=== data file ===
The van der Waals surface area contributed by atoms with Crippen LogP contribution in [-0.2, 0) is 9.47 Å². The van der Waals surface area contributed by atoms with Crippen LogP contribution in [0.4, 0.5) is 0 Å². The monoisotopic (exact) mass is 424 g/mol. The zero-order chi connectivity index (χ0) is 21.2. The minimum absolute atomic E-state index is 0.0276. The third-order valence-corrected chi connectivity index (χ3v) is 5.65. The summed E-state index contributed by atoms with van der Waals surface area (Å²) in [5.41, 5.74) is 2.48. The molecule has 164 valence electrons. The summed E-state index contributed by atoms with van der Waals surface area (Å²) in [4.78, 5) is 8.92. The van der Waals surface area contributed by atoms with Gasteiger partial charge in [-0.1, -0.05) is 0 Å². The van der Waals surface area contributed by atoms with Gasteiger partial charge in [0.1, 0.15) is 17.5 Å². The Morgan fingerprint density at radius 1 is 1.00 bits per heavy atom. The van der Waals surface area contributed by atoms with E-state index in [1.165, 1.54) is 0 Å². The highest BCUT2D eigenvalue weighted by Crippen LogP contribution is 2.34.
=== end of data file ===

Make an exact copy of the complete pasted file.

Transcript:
The van der Waals surface area contributed by atoms with Crippen LogP contribution in [-0.2, 0) is 9.47 Å². The van der Waals surface area contributed by atoms with Crippen LogP contribution in [0.4, 0.5) is 0 Å². The monoisotopic (exact) mass is 424 g/mol. The zero-order chi connectivity index (χ0) is 21.2. The minimum absolute atomic E-state index is 0.0276. The third-order valence-corrected chi connectivity index (χ3v) is 5.65. The summed E-state index contributed by atoms with van der Waals surface area (Å²) in [5.41, 5.74) is 2.48. The molecule has 164 valence electrons. The summed E-state index contributed by atoms with van der Waals surface area (Å²) in [4.78, 5) is 8.92. The van der Waals surface area contributed by atoms with Gasteiger partial charge in [-0.1, -0.05) is 0 Å². The van der Waals surface area contributed by atoms with Gasteiger partial charge in [0.1, 0.15) is 17.5 Å². The Morgan fingerprint density at radius 1 is 1.00 bits per heavy atom. The van der Waals surface area contributed by atoms with E-state index in [1.165, 1.54) is 0 Å². The highest BCUT2D eigenvalue weighted by Crippen LogP contribution is 2.34.